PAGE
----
The Healer by Christoph Fischer contains an expansive grab bag of issues found within the confines of the medical community. It attacks pharmaceutical companies, cancer, chemotherapy, traditional Western medicine, and New Age healing techniques. At the center of all the swirling concepts and philosophies stands Erica, who I immediately disliked. However, as her situation is slowly revealed by the author, her aloofness, selfishness, and determination coalesce into a woman desperate to live.
Her willingness to go into the guru-style therapy with the once-famous and now reclusive Arpan shows plenty about her quest. She doesn’t really believe in anything beyond the scientific, so turning herself over to something that requires blind faith in the unseen and untouchable, gave her believability and eventually likability.
The frantic search for a cure-all for the evil cancer drives the plot of this novel through all its gyrations and mysteries. The mystique of Anuj, the disappearance of Hilda, and the vitriolic of Julia all add to the suspense. The magic healer Arpan keeps his own secrets as does Erika, or rather Maria, as she presents herself to Arpan. The unraveling of it takes up the second half of the novel, while the first half revolves around the sped up healing process for Erika.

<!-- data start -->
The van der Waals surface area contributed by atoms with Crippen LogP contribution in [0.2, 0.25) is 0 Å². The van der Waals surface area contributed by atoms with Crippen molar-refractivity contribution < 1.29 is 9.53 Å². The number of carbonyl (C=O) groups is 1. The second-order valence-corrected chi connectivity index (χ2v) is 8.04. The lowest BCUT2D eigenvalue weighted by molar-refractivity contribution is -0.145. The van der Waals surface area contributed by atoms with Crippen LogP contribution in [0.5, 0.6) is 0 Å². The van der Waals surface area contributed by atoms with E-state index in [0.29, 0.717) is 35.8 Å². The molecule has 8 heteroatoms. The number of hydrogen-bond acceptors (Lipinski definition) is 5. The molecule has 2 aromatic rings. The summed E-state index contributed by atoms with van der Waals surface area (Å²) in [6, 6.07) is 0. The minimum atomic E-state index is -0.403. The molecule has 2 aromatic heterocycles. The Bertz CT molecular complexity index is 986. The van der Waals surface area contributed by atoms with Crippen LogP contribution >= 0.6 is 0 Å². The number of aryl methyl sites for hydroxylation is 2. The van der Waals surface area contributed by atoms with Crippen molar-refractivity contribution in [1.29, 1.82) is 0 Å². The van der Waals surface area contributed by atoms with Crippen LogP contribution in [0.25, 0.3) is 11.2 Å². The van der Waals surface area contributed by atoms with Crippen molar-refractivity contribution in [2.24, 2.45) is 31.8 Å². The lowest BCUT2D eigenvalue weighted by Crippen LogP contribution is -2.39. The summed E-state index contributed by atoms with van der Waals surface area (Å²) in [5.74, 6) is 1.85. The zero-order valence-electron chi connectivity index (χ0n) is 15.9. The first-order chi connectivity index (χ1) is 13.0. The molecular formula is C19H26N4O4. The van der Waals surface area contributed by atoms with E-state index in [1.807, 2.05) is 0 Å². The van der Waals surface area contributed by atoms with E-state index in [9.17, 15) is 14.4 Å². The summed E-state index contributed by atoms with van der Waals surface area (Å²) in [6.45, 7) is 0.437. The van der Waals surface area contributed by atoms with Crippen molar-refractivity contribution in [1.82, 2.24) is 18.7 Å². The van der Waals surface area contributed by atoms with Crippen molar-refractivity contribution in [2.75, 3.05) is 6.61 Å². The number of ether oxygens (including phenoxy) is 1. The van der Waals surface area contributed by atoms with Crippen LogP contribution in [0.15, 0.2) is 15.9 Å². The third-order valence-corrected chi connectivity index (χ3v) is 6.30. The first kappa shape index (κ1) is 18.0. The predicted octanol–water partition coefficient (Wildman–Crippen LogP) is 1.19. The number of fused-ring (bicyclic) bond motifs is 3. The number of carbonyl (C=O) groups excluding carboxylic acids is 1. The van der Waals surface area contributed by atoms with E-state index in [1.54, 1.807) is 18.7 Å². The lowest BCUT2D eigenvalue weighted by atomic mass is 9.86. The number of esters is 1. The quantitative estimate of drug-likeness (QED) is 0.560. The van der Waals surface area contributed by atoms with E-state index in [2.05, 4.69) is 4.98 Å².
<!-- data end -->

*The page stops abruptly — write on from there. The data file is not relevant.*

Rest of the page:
I won’t give any spoilers, but I will say the final links in the mystery at the end took me by surprise. I thought several times I had the mystery of all the characters solved, and then the author throws another hairpin curve on the road to discovery.
Arpan’s specialty for healing is pancreatic cancer. I recently lost a friend to this devastating disease. I found Erika’s search for a cure and disgust with the effects of chemotherapy believable. My friend probably would have signed a pact with the devil to first, be done with the ravages of chemicals surging through her body to unsuccessfully kill the cancer, and second, to live without pain, and third, but certainly not least, to simply live. When the reader first meets Erika, she has arrived at that point.
The Healer is not a light read. The discussions between Arpan and Erika expose many of the problems with Western medicine’s practices. The desperation of pharmaceutical companies to find the magic elixir rings true in the author’s exploration within the tension-filled plot. The drawbacks to putting all one’s faith in another who claims to have special powers is also a central theme of the book. Who is the culprit? Who is the victim? The answers lie within the pages of The Healer.
I marvel yet again at Christoph Fischer’s ability to write about relevant issues that impact us all. His leap from historical fiction to writing works about contemporary dilemmas represents his measure and ability as an adept storyteller, no matter the genre.
Click on the titles below to see my other reviews of Christoph Fischer’s novels.